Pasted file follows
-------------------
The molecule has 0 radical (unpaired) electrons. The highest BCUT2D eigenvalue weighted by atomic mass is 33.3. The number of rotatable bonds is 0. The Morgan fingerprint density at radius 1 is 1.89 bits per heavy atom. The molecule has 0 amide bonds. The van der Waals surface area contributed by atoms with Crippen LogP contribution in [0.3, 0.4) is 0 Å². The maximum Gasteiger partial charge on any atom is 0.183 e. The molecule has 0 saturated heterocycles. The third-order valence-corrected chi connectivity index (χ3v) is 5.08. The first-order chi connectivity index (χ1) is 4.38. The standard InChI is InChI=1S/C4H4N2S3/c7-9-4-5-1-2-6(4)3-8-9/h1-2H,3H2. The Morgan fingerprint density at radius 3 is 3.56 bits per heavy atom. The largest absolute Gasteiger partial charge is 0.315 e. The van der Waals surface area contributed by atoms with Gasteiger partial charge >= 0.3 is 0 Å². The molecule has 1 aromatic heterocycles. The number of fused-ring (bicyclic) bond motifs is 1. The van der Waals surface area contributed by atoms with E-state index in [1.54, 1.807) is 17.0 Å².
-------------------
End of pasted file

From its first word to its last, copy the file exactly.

The molecule has 0 radical (unpaired) electrons. The highest BCUT2D eigenvalue weighted by atomic mass is 33.3. The number of rotatable bonds is 0. The Morgan fingerprint density at radius 1 is 1.89 bits per heavy atom. The molecule has 0 amide bonds. The van der Waals surface area contributed by atoms with Crippen LogP contribution in [0.3, 0.4) is 0 Å². The maximum Gasteiger partial charge on any atom is 0.183 e. The molecule has 0 saturated heterocycles. The third-order valence-corrected chi connectivity index (χ3v) is 5.08. The first-order chi connectivity index (χ1) is 4.38. The standard InChI is InChI=1S/C4H4N2S3/c7-9-4-5-1-2-6(4)3-8-9/h1-2H,3H2. The Morgan fingerprint density at radius 3 is 3.56 bits per heavy atom. The largest absolute Gasteiger partial charge is 0.315 e. The van der Waals surface area contributed by atoms with Gasteiger partial charge >= 0.3 is 0 Å². The molecule has 1 aromatic heterocycles. The number of fused-ring (bicyclic) bond motifs is 1. The van der Waals surface area contributed by atoms with E-state index in [1.54, 1.807) is 17.0 Å².